These results have been published in an ApJ paper, in an ESA press release, and in a Nature “News and Comments” article.



Blandford R. D., Netzer H., Woltjer L., Courvoisier T. J.-L. and Mayor M. 1990 Active Galactic Nuclei, Vol. 280 (Berlin, Heidelberg, New York: Springer)

Blandford R. D. and Znajek R. L. 1977 MNRAS 179 433

Chiaberge M. and Marconi A. 2011 MNRAS 416 917

Heckman T. M. and Best P. N. 2014 ARA&A 52 589

Koekemoer A. M., Faber S. M., Ferguson H. C. et al 2011 ApJS 197 36

Schnittman J. D. 2013 CQGra 30 244007

Wilson A. S. and Colbert E. J. M. 1995 ApJ 438 62

Feb 112014

Shooting movies of nature’s great particle accelerators with the Hubble Space Telescope

By Eileen Meyer, Postdoctoral Fellow at STScI

We know that the relativistic jets spewing out of the centers of disks around supermassive black holes start out very fast. VLBI studies in the radio of hundreds of jets1 in active galaxies have shown super-luminal apparent velocities of up to 50c, implying Lorentz factors of at least 50 (real speeds over 99.9% c) in the fastest jets. However, these studies are limited to measuring jet speeds on scales close to the black hole (typically < 1 pc), while the extent of the jet can range from a few kpc up to a Mpc, in some cases greatly beyond the scale of the host galaxy.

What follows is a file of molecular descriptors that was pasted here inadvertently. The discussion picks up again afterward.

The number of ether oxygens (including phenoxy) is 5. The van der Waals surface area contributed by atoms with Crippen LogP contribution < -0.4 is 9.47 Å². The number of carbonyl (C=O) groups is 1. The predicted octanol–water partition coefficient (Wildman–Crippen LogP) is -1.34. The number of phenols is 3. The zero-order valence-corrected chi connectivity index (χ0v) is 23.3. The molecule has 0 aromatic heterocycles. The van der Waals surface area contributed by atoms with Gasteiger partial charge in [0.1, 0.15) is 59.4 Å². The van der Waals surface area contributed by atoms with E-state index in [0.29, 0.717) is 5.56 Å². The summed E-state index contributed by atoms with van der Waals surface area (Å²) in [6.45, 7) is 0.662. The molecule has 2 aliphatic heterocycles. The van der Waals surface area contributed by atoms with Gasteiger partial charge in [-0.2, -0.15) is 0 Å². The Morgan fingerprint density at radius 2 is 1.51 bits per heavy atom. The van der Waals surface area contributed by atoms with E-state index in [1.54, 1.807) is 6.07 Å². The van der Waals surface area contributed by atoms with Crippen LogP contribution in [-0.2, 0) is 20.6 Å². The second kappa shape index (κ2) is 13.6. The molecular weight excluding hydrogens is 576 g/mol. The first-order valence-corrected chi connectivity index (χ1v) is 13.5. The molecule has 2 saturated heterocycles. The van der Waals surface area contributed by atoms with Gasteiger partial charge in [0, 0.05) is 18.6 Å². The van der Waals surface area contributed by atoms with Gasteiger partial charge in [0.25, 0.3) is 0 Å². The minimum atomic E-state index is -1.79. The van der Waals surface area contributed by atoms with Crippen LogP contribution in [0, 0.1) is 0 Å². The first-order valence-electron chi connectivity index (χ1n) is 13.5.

The long lifetime of Hubble has given us an opportunity to use over 13 years of archival images of one of nature’s most photogenic jets, M87, to map the complete velocity structure of a relativistic jet on kpc scales2.  Using state-of-the art astrometry (thanks to Jay Anderson and others of the HST Proper Motions3 Team), I was able to register over 400 images of M87 (d: 16.4 Mpc, or 78pc/”) taken by 3 cameras on Hubble: WFPC2, ACS/HRC, and ACS/WFC (all F814W filter) using the positions of over 1000 globular clusters spread throughout the host galaxy.  The resulting systematic astrometric error was only 0.17 mas, corresponding to an unprecendented 0.003c over the 13 year span of the study.  Our goal was to get high-precision speeds of individual knots in the jet in order to measure not only the speeds along the jet as it extends out into the host galaxy, but  also look for subtle accelerations and transverse motions which might give us insights into the jet structure and how it evolves on human timescales.